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Chromosomal DNA replication is strictly regulated through a sequence of steps that involve many macromolecular protein complexes. One of these is the GINS complex, which is required for initiation and elongation phases in eukaryotic DNA replication. The GINS complex consists of four paralogous subunits. At the G1/S transition, GINS is recruited to the origins of replication where it assembles with cell-division cycle protein (Cdc)45 and the minichromosome maintenance mutant (MCM)2-7 to form the Cdc45/Mcm2-7/GINS (CMG) complex, the presumed replicative helicase. We isolated the human GINS complex and have shown that it can bind to DNA. By using single-particle electron microscopy and three-dimensional reconstruction, we obtained a medium-resolution volume of the human GINS complex, which shows a horseshoe shape. Analysis of the protein interactions using mass spectrometry and monoclonal antibody mapping shows the subunit organization within the GINS complex. The structure and DNA-binding data suggest how GINS could interact with DNA and also its possible role in the CMG helicase complex.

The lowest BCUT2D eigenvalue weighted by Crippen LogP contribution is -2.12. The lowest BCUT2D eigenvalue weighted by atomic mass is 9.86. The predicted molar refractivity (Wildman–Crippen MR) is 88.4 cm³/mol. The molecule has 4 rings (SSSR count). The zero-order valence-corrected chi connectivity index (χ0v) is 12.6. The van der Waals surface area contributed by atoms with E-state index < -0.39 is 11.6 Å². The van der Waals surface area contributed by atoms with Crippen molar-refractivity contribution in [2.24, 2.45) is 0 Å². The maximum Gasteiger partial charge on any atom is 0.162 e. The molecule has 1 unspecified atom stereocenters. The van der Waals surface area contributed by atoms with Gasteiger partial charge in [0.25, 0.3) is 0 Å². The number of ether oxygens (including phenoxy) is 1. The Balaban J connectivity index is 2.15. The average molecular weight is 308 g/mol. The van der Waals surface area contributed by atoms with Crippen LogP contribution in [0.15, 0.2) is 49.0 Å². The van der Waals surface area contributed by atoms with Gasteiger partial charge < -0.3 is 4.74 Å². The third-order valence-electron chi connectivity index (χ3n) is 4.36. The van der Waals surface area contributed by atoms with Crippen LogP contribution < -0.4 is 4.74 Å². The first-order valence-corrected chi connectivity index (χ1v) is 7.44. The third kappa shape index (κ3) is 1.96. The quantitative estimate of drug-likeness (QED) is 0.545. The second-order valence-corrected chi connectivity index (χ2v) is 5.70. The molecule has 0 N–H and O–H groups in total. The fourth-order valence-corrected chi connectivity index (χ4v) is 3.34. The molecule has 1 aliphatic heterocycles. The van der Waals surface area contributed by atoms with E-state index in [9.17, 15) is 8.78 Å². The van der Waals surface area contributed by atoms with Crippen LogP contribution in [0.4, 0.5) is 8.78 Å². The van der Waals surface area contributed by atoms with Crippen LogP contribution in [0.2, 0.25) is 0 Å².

Original publication




Journal article



Publication Date





678 - 684


Cell Cycle Proteins, DNA Helicases, DNA Replication, DNA-Binding Proteins, Humans, Minichromosome Maintenance Complex Component 2, Minichromosome Maintenance Complex Component 7, Models, Molecular, Nuclear Proteins, Protein Binding, Protein Conformation